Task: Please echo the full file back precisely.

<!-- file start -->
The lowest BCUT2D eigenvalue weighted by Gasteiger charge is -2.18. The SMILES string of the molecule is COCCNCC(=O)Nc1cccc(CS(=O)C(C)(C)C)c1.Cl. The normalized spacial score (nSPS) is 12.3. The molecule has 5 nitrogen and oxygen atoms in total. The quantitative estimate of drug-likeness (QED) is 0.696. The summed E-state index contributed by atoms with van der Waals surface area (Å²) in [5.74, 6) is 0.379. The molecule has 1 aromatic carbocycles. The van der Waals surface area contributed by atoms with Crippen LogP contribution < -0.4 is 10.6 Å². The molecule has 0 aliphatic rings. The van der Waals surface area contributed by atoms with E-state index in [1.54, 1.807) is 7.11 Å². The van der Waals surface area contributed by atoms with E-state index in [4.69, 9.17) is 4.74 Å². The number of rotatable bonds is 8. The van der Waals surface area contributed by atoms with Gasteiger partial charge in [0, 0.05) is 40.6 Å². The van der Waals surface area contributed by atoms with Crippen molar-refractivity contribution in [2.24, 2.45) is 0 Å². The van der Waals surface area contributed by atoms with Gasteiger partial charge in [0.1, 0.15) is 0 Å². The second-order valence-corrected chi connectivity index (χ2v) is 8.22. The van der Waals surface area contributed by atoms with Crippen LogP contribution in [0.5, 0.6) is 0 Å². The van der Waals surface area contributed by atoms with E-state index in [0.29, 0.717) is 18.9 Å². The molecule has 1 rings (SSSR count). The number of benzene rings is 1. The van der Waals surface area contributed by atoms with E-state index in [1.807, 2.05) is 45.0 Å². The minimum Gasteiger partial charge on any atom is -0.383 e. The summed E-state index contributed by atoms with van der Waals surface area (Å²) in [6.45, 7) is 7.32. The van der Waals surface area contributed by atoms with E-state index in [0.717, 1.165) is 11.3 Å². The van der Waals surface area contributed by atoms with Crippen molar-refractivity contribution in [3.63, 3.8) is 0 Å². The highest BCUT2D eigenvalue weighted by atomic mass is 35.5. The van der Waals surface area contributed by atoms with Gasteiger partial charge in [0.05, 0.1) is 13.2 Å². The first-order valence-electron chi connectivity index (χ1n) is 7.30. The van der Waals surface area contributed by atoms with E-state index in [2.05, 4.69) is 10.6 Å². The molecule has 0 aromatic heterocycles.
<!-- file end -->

The lowest BCUT2D eigenvalue weighted by Gasteiger charge is -2.18. The SMILES string of the molecule is COCCNCC(=O)Nc1cccc(CS(=O)C(C)(C)C)c1.Cl. The normalized spacial score (nSPS) is 12.3. The molecule has 5 nitrogen and oxygen atoms in total. The quantitative estimate of drug-likeness (QED) is 0.696. The summed E-state index contributed by atoms with van der Waals surface area (Å²) in [5.74, 6) is 0.379. The molecule has 1 aromatic carbocycles. The van der Waals surface area contributed by atoms with Crippen LogP contribution < -0.4 is 10.6 Å². The molecule has 0 aliphatic rings. The van der Waals surface area contributed by atoms with E-state index in [1.54, 1.807) is 7.11 Å². The van der Waals surface area contributed by atoms with E-state index in [4.69, 9.17) is 4.74 Å². The number of rotatable bonds is 8. The van der Waals surface area contributed by atoms with Gasteiger partial charge in [0, 0.05) is 40.6 Å². The van der Waals surface area contributed by atoms with Crippen molar-refractivity contribution in [2.24, 2.45) is 0 Å². The van der Waals surface area contributed by atoms with Gasteiger partial charge in [0.1, 0.15) is 0 Å². The second-order valence-corrected chi connectivity index (χ2v) is 8.22. The van der Waals surface area contributed by atoms with Crippen LogP contribution in [0.5, 0.6) is 0 Å². The van der Waals surface area contributed by atoms with E-state index in [0.29, 0.717) is 18.9 Å². The molecule has 1 rings (SSSR count). The number of benzene rings is 1. The van der Waals surface area contributed by atoms with E-state index in [1.807, 2.05) is 45.0 Å². The minimum Gasteiger partial charge on any atom is -0.383 e. The summed E-state index contributed by atoms with van der Waals surface area (Å²) in [6.45, 7) is 7.32. The van der Waals surface area contributed by atoms with E-state index in [0.717, 1.165) is 11.3 Å². The van der Waals surface area contributed by atoms with Crippen molar-refractivity contribution in [3.63, 3.8) is 0 Å². The highest BCUT2D eigenvalue weighted by atomic mass is 35.5. The van der Waals surface area contributed by atoms with Gasteiger partial charge in [0.05, 0.1) is 13.2 Å². The first-order valence-electron chi connectivity index (χ1n) is 7.30. The van der Waals surface area contributed by atoms with E-state index in [2.05, 4.69) is 10.6 Å². The molecule has 0 aromatic heterocycles.